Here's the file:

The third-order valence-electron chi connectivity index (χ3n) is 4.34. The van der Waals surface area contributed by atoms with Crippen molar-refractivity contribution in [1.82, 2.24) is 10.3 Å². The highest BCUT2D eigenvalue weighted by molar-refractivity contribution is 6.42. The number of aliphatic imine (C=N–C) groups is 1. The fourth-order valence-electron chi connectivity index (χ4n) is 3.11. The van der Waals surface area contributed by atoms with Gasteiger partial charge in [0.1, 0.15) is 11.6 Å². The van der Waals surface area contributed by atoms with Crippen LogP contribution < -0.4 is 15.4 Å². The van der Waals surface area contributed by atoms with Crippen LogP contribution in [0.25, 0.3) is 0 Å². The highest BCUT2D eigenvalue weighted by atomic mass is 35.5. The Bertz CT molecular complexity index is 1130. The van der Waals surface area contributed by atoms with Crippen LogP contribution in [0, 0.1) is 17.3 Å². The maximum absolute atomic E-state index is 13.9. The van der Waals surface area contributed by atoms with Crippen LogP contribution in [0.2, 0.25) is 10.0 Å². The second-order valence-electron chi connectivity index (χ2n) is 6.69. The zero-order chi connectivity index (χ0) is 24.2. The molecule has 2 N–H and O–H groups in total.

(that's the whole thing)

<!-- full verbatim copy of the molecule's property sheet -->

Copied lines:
The third-order valence-electron chi connectivity index (χ3n) is 4.34. The van der Waals surface area contributed by atoms with Crippen molar-refractivity contribution in [1.82, 2.24) is 10.3 Å². The highest BCUT2D eigenvalue weighted by molar-refractivity contribution is 6.42. The number of aliphatic imine (C=N–C) groups is 1. The fourth-order valence-electron chi connectivity index (χ4n) is 3.11. The van der Waals surface area contributed by atoms with Gasteiger partial charge in [0.1, 0.15) is 11.6 Å². The van der Waals surface area contributed by atoms with Crippen LogP contribution < -0.4 is 15.4 Å². The van der Waals surface area contributed by atoms with Crippen LogP contribution in [0.25, 0.3) is 0 Å². The highest BCUT2D eigenvalue weighted by atomic mass is 35.5. The Bertz CT molecular complexity index is 1130. The van der Waals surface area contributed by atoms with Crippen LogP contribution in [0, 0.1) is 17.3 Å². The maximum absolute atomic E-state index is 13.9. The van der Waals surface area contributed by atoms with Crippen LogP contribution in [0.2, 0.25) is 10.0 Å². The second-order valence-electron chi connectivity index (χ2n) is 6.69. The zero-order chi connectivity index (χ0) is 24.2. The molecule has 2 N–H and O–H groups in total.